I really hope you guys have been following with the Vincent Brown saga. It started with this piece, moved over to the Football Guys forum and then a piece published on Rotoviz about historical aberrations in relation to 40 times and fantasy production.
Sigmund Bloom of Football Guys made an interesting point worth addressing on twitter this morning:
— Sigmund Bloom (@SigmundBloom) July 24, 2013
That was a really good point that Sig raised. If a WR with a historically below average 40 time is drafted in the upper half of the draft, wouldn’t that suggest they have other skills that could make them relevant to fantasy players? The following table attempts to answer that question. These are players with 40 time’s slower than 4.56, drafted between rounds 1 and 3 from 1999 and on to the present.
|Year||Name||College||Height (in)||Weight (lbs)||40 Yard ▴||Vert Leap (in)||Broad Jump (in)||Shuttle||3Cone||Top 30 WR Seasons||Total Yards Receiving|
|2003||Anquan Boldin||Florida State||73||216||4.72||33.5||114||4.33||7.35||7||10165|
|2011||Vincent Brown||San Diego State||71||187||4.68||33.5||121||4.25||6.64||0||329|
|2004||Michael Clayton||Louisiana State||75||209||4.67||32.5||116||4.15||6.79||1||3448|
|2009||Derrick Williams||Penn State||73||194||4.65||33||0||82|
|2000||Dez White||Georgia Tech||73||218||*4.62||37.5||124||4.09||6.91||0||2194|
|2001||Koren Robinson||North Carolina State||74||211||4.61||38.5||123||1||4244|
|2000||Sylvester Morris||Jackson State||75||216||4.6||34.5||119||4.17||7.06||0||678|
|2000||Plaxico Burress||Michigan State||78||231||*4.59||33||115||6||8499|
|2000||Ron Dugans||Florida State||74||206||*4.58||117||0||797|
|2004||Bernard Berrian||Fresno State||73||183||4.58||38||128||4.21||7.34||2||4122|
|2010||Brandon LaFell||Louisiana State||75||211||4.58||36||115||4.23||6.81||0||1758|
|1999||Troy Edwards||Louisiana Tech||70||191||4.57||36.5||118||4.16||7.37||0||2404|
|2001||Snoop Minnis||Florida State||73||171||4.57||37.5||115||4.07||7.06||0||515|
|2001||Chad Johnson||Oregon State||73||192||4.57||33||108||4.14||7.51||7||11059|
|2006||Maurice Stovall||Notre Dame||77||217||4.57||35||122||4.16||6.81||0||668|
|2005||Mike Williams||Southern California||77||229||4.56||36.5||0||1526|
|2011||Austin Pettis||Boise State||75||209||4.56||33.5||120||3.88||6.68||0||517|
The 28 players on list combined for 31 top 30 WR seasons. A few things immediately jump out from table: Deandre Hopkins and Ryan Broyles’ inclusion. Perhaps it is simple recency bias, but I was not expecting either to show up here. Broyles’ poor 40 time is easily explained by the fact that he ran his 40 only several months after tearing his ACL, and speed isn’t really Hopkins’ game. He is big and has record-breaking, Hakeem Nicks-esque handsize (more on this later)
The list of wide receivers who put together top 30 seasons while running slower than 4.56 40 since 1999 is: Anquan Boldin, Mike Clayton, Koren Robinson, Plaxico Burres, Mario Manningham, Bernard Berrian, Chad ‘Ochocinco’ Johnson, Antonio Bryant and Darrell Jackson.
So what do these players have in common that makes them special compared to the other, slower wideouts? Well, they are all taller than 6″2′. The only ones who weighed less than 188 pounds were Mario Manningham and Bernard Berrian, and 15 of the 31 top-30 seasons came from players who weighed more than 209 pounds.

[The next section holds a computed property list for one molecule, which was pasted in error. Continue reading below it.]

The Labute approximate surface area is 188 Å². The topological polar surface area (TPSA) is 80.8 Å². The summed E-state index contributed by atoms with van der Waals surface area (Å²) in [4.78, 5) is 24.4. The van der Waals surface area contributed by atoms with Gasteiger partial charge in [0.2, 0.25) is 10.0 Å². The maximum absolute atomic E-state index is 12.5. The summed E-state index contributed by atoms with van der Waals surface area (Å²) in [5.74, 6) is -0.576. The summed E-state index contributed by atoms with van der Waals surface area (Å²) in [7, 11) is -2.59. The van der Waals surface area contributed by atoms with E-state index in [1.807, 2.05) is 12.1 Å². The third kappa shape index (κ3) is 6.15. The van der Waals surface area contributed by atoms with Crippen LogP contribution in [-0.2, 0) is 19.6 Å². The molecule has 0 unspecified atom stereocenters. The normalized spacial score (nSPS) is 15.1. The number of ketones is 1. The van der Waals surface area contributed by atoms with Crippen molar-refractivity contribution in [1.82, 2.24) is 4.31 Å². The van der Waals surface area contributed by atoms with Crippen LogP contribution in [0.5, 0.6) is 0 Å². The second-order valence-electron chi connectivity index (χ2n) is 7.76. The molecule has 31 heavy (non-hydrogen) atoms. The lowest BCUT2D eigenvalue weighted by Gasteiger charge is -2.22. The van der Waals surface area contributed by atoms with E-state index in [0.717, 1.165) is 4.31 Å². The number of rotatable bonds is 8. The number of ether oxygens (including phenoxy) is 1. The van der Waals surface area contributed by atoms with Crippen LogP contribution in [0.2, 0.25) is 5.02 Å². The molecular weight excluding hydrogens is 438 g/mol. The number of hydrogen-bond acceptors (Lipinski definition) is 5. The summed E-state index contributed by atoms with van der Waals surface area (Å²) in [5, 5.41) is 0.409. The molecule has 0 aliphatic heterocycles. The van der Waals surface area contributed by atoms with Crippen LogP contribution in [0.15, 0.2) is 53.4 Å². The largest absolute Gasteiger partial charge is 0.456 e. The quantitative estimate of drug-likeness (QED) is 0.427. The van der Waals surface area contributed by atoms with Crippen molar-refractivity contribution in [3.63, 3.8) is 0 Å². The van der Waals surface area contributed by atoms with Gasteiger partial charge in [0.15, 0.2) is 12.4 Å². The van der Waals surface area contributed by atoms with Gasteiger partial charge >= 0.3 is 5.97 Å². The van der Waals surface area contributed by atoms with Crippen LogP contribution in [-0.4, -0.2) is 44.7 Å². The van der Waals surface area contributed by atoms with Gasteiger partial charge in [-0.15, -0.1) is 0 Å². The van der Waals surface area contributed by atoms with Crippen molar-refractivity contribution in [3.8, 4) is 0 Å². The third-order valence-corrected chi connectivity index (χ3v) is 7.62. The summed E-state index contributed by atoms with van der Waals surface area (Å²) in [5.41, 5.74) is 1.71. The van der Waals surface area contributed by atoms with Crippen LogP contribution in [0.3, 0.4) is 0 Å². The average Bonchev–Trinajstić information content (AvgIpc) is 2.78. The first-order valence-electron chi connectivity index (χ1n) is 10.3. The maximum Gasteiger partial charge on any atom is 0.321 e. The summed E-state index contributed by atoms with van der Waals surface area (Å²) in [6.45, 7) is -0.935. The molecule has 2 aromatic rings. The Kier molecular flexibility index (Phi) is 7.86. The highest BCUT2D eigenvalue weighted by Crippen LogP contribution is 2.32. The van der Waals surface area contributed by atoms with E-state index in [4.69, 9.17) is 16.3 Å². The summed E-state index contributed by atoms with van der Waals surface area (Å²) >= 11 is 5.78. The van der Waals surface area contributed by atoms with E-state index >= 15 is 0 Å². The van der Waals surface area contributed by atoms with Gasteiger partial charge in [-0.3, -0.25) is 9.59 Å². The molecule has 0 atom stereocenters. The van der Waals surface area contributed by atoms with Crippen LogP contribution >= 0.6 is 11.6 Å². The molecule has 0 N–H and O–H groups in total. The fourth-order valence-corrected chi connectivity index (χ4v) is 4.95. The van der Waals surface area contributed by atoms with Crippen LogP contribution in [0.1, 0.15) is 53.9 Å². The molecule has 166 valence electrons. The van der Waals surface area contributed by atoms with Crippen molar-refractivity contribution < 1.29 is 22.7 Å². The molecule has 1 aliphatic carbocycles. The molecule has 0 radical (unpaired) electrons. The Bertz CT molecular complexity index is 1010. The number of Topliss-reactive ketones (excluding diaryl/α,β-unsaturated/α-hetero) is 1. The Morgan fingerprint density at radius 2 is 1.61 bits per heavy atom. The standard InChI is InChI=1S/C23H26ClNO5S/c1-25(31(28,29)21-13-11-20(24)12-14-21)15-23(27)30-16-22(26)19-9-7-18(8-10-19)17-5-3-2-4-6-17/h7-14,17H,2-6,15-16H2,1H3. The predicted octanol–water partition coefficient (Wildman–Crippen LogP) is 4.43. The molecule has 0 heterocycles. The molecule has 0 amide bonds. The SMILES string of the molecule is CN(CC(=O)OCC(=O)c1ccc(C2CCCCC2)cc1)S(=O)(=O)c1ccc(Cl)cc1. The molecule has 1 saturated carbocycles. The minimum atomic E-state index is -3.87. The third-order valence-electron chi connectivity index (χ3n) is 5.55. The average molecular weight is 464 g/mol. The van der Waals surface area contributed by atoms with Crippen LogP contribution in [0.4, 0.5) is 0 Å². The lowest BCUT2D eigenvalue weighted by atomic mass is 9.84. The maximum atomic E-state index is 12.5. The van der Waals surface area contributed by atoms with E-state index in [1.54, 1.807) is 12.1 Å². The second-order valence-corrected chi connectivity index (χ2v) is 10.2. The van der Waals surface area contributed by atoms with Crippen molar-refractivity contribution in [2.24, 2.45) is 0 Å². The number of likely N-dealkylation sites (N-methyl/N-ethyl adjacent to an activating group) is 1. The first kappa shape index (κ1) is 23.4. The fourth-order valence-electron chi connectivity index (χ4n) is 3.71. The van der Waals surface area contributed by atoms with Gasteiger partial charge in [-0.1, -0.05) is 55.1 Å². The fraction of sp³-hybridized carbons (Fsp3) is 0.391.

The list is organized by 40 times, descending from slowest to fastest and what you will notice is that the farther down the list you go, the more likely that you will find a top 30 season. Even for players who never reached top 30 status, it’s more likely that the faster the player was, the more likely it was that they gained more yards, i.e played longer, as evidenced by Troy Edwards and Jabar Gaffney.
A potential defense raised by those who believe Brown has fantasy potential was his elite scorings in the 3 cone drill. For running backs, the 3 cone and short shuttle drills are pretty important, but I’m not sure they are for wide receivers. Out of the 9 players who put up top-30 seasons, all of those who recorded a 3 cone time were slower than the average for the list (6.62) and 4 of the nine were slower than 7.34. Chad Johnson is tied with Anquan Boldin for most top-30 seasons on this list, and he posted the slowest 3 cone time out of all 29 players.
So What Did We Learn?
Again. It helps to be fast. You don’t have to be a burner by any strech of the imagination, but take a look at a quotation from Jon Bales‘ book “Fantasy Football For Smart People: What The Experts Don’t Want You To Know” : Thus, it isn’t that being fast doesn’t help receivers, but rather that the speed “cutoff” isn’t as stringent as it is for running backs. Receivers also need two things to maximize their chances of success in the NFL. The first is size (especially height). The second is at least a moderate amount of speed (ideally under 4.55). A bunch of big receivers with moderate speed have succeeded of late—Marshall (4.52), Kenny Britt (4.51), Jordy Nelson (4.51), Dwayne Bowe (4.51), Hakeem Nicks (4.50)—but they’re all very large.”
When looking at our list, this holds true. Anquan Boldin’s fantasy production appears to be a statistical aberration, a data point that can only be explained by his rock solid hands, heart, determination, and playing with Hall Of Fame-worthy Kurt Warner. However, other than Boldin and one-hit wonders Koren Robinson and Mike Clayton (who still had the requisite size), all of the other top-30 players on this were around that 4.55 40 sweet-spot and had either outstanding (Plaxico Burress) or preferred (Chad Johnson, Bryant, Darrell Jackson) size.